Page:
Concept2 Rowing Performance Can Be Improved With Greater Rowing Frequency and Less Rowing Resistance
Introduction and Objectives: Concept2 land rowing competition has become a worldwide sport. Commonly used rowing frequencies are ranged between 30 to 40 strokes per minute with a resistance level set at level 4 on the machine. The purpose of the study was to investigate the effect of increase rowing frequency and reduce rowing resistance on rowing performance. We have hypothesized that a higher frequency and lower resistance rowing pattern can increase rowing power output and improve rowing performance.
Methods: With the approval of local IRB committee we have recruited 14 male college students, 20 ± 3 years old, 178±7 cm tall, with body mass of 71 ± 6 kg. There were a total of nine rowing trials. Three rowing frequencies (40, 50, and 60 strokes per minute) were tested at each of the three different resistances at levels 2, 3, and 4. The order of the nine testing trials was randomized. The rowing tests were conducted on a Concept2 rowing machine (Concept2, Inc., Morrisville, VT, USA). Following the ticktack of the metronome, the participants were instructed to pull the handle as forceful as possible at every tick. The range of the pull was adjusted based on metronome to achieve the best possible synchronization with the targeted rowing frequency. Each rowing condition was tested for 20 seconds with a 5 minutes rest period in between. The effects of frequency and resistance on each of the outcome variables (distance, estimated 500 m time, energy expenditure and mean power output) were examined using two-factor (resistance X frequency) multivariate analysis of variance (MANOVA) with repeated measures. Post-Hoc analysis (pairwise comparison and trend analysis) used if necessary. Alpha level was set at .05.
Results: The observed rowing frequencies were 41.4±.2, 50.3±.3, 60.0±.4 when targeting at 40, 50, and 60 strokes per minute, those rates were significantly different from each other (F2,13=0.426, p =.66). Rowing frequencies were not affected by resistances (F2,13=0.426, p =.66). For rowing distance within 20 seconds, there was no significant resistance X frequency interaction observed. However, distance was significantly influenced by both resistance (F2,13=6.64, p < .007) and frequency (F(2,13)=7.22, p < .009). Further, the linear by linear contrast of resistance * frequency (F1,13 = 4.777, p = 0.048) was significant. Here are the results for rowing distance (mean ± standard error of the mean) at three different levels of resistance: 85.3±1.1, 86.1±1.5 and 88.2±1.2 m for levels 2, 3, and 4, respectively. Rowing distance for resistance level 4 was significantly greater that of level 2. The rowing distances at three different frequencies were: 83.7±1.7, 86.8±1.4 and 89.1±1.3 m for 40, 50, and 60 strokes per minute, respectively. Greatest rowing distance was observed at the highest stroke rate (60), which was significantly longer than that of the lowest rate (40). The combination of highest frequency (60) with lowest resistance (level 2) resulted with the greatest distance (89.6±1.6 m), where the combination of lowest frequency (40) with lowest resistance (level 2) resulted with the least distance (81.3±1.4). The Estimated 500m Time exhibited the same results as the rowing distance, where the no significant interaction observed but significant resistance (F2,13=4.47, p < .05) and frequency (F2,13=7.04, p < .004) influences observed. The estimated time for resistance levels 2, 3, and 4 were 118±1, 117±2 and 114±2, respectively. The estimated time for frequencies at 40, 50 and 60 strokes per minute were 120.3±2.6, 116.0±1.8, and 112.6±1.6 sec, respectively. The effects of the rowing frequency and resistance could be explained, partially, by the energy expenditure during the tests. Both energy expenditure and mean power output were increase with both frequency (Energy: F2,13=6.67, p < .005; Power: F2,13=6.64, p < .005) and resistance (Energy: F2,13=7.79, p < .002; Power: F2,13=7.92, p < .002). The linear by linear contrast of resistance*frequency for both energy and power were significant (Energy: F1,13= 5.009, p = .042; Power: F1,13=5.146, p = 0.041). The greatest energy expenditure (power output) occurred with the combination of highest frequency (60) with lowest resistance (level 2) at 1176±48 J (255±14W), where least energy expenditure (power output) occurred with the combination of lowest frequency (40) with lowest resistance (level 2) at 951±34 J (189±10W).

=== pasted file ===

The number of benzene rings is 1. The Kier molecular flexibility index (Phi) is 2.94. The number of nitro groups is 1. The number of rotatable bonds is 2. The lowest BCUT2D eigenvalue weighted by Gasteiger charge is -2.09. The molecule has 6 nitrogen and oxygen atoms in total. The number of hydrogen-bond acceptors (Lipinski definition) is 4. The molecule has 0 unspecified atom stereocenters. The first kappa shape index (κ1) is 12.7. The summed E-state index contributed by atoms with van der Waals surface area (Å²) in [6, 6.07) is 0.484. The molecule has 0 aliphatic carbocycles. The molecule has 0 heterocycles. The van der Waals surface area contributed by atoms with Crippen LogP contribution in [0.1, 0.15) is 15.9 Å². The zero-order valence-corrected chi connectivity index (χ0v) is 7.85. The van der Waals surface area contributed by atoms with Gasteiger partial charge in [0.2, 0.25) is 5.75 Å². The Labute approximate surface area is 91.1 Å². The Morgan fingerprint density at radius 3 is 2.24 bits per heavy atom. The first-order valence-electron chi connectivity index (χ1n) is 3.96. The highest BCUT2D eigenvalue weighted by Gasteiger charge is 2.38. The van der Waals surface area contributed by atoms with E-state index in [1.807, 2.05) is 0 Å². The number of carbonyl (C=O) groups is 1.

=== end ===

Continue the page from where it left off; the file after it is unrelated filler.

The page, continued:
Conclusion: During 20 seconds all out rowing tests with Concept2 rowing machine higher rowing stroke per minute, combined with lower resistance, produced faster performance. This result is supported by greater power output observed with this condition.
International Society of Biomechanics Annual Conference (ISB)
Glasgow, United Kingdom
Wu, Xie, Li Li, Matthew Lane Holmes.
"Concept2 Rowing Performance Can Be Improved With Greater Rowing Frequency and Less Rowing Resistance."
Health and Kinesiology Faculty Presentations.